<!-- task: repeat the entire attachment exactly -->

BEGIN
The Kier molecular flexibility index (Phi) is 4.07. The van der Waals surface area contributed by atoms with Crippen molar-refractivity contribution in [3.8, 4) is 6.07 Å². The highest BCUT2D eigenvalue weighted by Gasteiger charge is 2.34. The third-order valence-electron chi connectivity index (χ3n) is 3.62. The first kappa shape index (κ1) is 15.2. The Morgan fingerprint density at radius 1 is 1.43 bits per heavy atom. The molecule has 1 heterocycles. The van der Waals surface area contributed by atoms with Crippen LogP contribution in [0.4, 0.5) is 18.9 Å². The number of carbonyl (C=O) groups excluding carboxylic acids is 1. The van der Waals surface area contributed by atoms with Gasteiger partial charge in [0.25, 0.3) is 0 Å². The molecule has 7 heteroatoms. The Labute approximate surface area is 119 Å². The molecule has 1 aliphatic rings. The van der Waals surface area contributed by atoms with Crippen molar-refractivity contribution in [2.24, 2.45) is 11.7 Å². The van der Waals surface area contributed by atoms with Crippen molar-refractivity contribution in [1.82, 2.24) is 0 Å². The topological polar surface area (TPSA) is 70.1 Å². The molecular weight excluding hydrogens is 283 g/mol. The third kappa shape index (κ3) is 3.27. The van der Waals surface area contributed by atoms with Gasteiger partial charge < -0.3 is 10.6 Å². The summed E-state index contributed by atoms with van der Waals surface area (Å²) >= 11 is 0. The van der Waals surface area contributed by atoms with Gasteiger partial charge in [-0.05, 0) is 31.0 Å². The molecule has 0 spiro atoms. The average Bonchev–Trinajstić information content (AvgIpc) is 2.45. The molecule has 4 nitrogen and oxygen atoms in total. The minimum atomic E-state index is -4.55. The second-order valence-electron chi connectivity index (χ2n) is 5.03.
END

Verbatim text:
The Kier molecular flexibility index (Phi) is 4.07. The van der Waals surface area contributed by atoms with Crippen molar-refractivity contribution in [3.8, 4) is 6.07 Å². The highest BCUT2D eigenvalue weighted by Gasteiger charge is 2.34. The third-order valence-electron chi connectivity index (χ3n) is 3.62. The first kappa shape index (κ1) is 15.2. The Morgan fingerprint density at radius 1 is 1.43 bits per heavy atom. The molecule has 1 heterocycles. The van der Waals surface area contributed by atoms with Crippen LogP contribution in [0.4, 0.5) is 18.9 Å². The number of carbonyl (C=O) groups excluding carboxylic acids is 1. The van der Waals surface area contributed by atoms with Gasteiger partial charge in [0.25, 0.3) is 0 Å². The molecule has 7 heteroatoms. The Labute approximate surface area is 119 Å². The molecule has 1 aliphatic rings. The van der Waals surface area contributed by atoms with Crippen molar-refractivity contribution in [2.24, 2.45) is 11.7 Å². The van der Waals surface area contributed by atoms with Crippen molar-refractivity contribution in [1.82, 2.24) is 0 Å². The topological polar surface area (TPSA) is 70.1 Å². The molecular weight excluding hydrogens is 283 g/mol. The third kappa shape index (κ3) is 3.27. The van der Waals surface area contributed by atoms with Gasteiger partial charge < -0.3 is 10.6 Å². The summed E-state index contributed by atoms with van der Waals surface area (Å²) >= 11 is 0. The van der Waals surface area contributed by atoms with Gasteiger partial charge in [-0.05, 0) is 31.0 Å². The molecule has 0 spiro atoms. The average Bonchev–Trinajstić information content (AvgIpc) is 2.45. The molecule has 4 nitrogen and oxygen atoms in total. The minimum atomic E-state index is -4.55. The second-order valence-electron chi connectivity index (χ2n) is 5.03.